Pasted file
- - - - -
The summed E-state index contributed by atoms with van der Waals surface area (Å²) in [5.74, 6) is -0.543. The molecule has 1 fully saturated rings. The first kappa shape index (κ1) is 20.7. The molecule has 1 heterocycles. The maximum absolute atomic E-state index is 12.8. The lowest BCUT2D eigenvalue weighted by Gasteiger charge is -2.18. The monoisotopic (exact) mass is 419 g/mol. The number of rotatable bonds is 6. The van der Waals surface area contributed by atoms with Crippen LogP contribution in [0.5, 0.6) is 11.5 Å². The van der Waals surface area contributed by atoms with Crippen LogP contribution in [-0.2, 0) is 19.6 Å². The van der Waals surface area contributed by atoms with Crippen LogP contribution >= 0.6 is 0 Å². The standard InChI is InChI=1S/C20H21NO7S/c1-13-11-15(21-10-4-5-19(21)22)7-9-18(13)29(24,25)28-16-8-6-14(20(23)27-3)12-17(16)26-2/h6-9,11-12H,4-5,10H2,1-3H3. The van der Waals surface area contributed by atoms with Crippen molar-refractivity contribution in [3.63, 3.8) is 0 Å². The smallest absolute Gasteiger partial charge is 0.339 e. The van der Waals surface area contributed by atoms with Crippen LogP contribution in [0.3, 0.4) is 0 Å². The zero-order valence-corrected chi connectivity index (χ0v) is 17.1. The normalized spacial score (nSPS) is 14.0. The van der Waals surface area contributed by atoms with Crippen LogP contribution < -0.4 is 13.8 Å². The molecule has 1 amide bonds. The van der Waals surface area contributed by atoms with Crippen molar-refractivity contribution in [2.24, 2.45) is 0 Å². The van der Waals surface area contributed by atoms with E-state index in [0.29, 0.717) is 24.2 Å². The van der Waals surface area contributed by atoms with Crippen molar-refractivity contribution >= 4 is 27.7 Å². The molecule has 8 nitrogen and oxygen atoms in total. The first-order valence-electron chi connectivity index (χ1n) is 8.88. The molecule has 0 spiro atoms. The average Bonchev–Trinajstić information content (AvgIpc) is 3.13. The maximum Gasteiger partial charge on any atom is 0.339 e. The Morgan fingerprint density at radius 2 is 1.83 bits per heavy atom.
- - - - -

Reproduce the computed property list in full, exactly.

The summed E-state index contributed by atoms with van der Waals surface area (Å²) in [5.74, 6) is -0.543. The molecule has 1 fully saturated rings. The first kappa shape index (κ1) is 20.7. The molecule has 1 heterocycles. The maximum absolute atomic E-state index is 12.8. The lowest BCUT2D eigenvalue weighted by Gasteiger charge is -2.18. The monoisotopic (exact) mass is 419 g/mol. The number of rotatable bonds is 6. The van der Waals surface area contributed by atoms with Crippen LogP contribution in [0.5, 0.6) is 11.5 Å². The van der Waals surface area contributed by atoms with Crippen LogP contribution in [-0.2, 0) is 19.6 Å². The van der Waals surface area contributed by atoms with Crippen LogP contribution >= 0.6 is 0 Å². The standard InChI is InChI=1S/C20H21NO7S/c1-13-11-15(21-10-4-5-19(21)22)7-9-18(13)29(24,25)28-16-8-6-14(20(23)27-3)12-17(16)26-2/h6-9,11-12H,4-5,10H2,1-3H3. The van der Waals surface area contributed by atoms with Crippen molar-refractivity contribution in [3.63, 3.8) is 0 Å². The smallest absolute Gasteiger partial charge is 0.339 e. The van der Waals surface area contributed by atoms with Crippen LogP contribution in [0.3, 0.4) is 0 Å². The zero-order valence-corrected chi connectivity index (χ0v) is 17.1. The normalized spacial score (nSPS) is 14.0. The van der Waals surface area contributed by atoms with Crippen LogP contribution < -0.4 is 13.8 Å². The molecule has 1 amide bonds. The van der Waals surface area contributed by atoms with Crippen molar-refractivity contribution in [2.24, 2.45) is 0 Å². The van der Waals surface area contributed by atoms with E-state index in [0.29, 0.717) is 24.2 Å². The van der Waals surface area contributed by atoms with Crippen molar-refractivity contribution >= 4 is 27.7 Å². The molecule has 8 nitrogen and oxygen atoms in total. The first-order valence-electron chi connectivity index (χ1n) is 8.88. The molecule has 0 spiro atoms. The average Bonchev–Trinajstić information content (AvgIpc) is 3.13. The maximum Gasteiger partial charge on any atom is 0.339 e. The Morgan fingerprint density at radius 2 is 1.83 bits per heavy atom.